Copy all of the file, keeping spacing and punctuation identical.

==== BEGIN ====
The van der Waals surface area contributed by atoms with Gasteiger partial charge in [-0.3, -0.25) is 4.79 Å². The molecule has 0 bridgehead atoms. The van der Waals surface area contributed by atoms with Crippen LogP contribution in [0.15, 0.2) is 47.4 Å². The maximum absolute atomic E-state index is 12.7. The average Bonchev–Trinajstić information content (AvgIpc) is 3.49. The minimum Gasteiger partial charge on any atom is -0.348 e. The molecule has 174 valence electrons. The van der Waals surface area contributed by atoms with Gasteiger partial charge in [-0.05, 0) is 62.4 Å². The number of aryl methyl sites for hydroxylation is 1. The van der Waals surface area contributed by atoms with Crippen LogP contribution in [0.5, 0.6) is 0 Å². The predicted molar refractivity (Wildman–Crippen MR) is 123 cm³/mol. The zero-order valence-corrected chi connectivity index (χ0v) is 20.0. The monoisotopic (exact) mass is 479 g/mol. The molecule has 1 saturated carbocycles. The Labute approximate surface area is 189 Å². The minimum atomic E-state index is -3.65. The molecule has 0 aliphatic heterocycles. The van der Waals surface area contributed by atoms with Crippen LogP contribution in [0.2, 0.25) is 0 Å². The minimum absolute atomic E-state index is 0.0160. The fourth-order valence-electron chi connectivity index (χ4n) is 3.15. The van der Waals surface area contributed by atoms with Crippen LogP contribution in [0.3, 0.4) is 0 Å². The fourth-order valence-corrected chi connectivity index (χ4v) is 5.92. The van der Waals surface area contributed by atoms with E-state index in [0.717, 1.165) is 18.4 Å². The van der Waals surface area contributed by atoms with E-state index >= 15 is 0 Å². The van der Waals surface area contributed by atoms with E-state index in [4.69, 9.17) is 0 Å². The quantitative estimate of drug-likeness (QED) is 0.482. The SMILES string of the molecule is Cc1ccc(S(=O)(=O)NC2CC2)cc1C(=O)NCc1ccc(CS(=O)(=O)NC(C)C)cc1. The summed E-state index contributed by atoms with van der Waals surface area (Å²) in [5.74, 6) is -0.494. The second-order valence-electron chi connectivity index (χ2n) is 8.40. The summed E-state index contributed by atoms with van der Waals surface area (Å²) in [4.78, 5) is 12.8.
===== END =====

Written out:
The van der Waals surface area contributed by atoms with Gasteiger partial charge in [-0.3, -0.25) is 4.79 Å². The molecule has 0 bridgehead atoms. The van der Waals surface area contributed by atoms with Crippen LogP contribution in [0.15, 0.2) is 47.4 Å². The maximum absolute atomic E-state index is 12.7. The average Bonchev–Trinajstić information content (AvgIpc) is 3.49. The minimum Gasteiger partial charge on any atom is -0.348 e. The molecule has 174 valence electrons. The van der Waals surface area contributed by atoms with Gasteiger partial charge in [-0.05, 0) is 62.4 Å². The number of aryl methyl sites for hydroxylation is 1. The van der Waals surface area contributed by atoms with Crippen LogP contribution in [0.5, 0.6) is 0 Å². The predicted molar refractivity (Wildman–Crippen MR) is 123 cm³/mol. The zero-order valence-corrected chi connectivity index (χ0v) is 20.0. The monoisotopic (exact) mass is 479 g/mol. The molecule has 1 saturated carbocycles. The Labute approximate surface area is 189 Å². The minimum atomic E-state index is -3.65. The molecule has 0 aliphatic heterocycles. The van der Waals surface area contributed by atoms with Crippen LogP contribution in [0.2, 0.25) is 0 Å². The minimum absolute atomic E-state index is 0.0160. The fourth-order valence-electron chi connectivity index (χ4n) is 3.15. The van der Waals surface area contributed by atoms with Crippen LogP contribution in [0.3, 0.4) is 0 Å². The fourth-order valence-corrected chi connectivity index (χ4v) is 5.92. The van der Waals surface area contributed by atoms with E-state index in [0.717, 1.165) is 18.4 Å². The van der Waals surface area contributed by atoms with E-state index >= 15 is 0 Å². The van der Waals surface area contributed by atoms with E-state index in [4.69, 9.17) is 0 Å². The quantitative estimate of drug-likeness (QED) is 0.482. The SMILES string of the molecule is Cc1ccc(S(=O)(=O)NC2CC2)cc1C(=O)NCc1ccc(CS(=O)(=O)NC(C)C)cc1. The summed E-state index contributed by atoms with van der Waals surface area (Å²) in [5.74, 6) is -0.494. The second-order valence-electron chi connectivity index (χ2n) is 8.40. The summed E-state index contributed by atoms with van der Waals surface area (Å²) in [4.78, 5) is 12.8.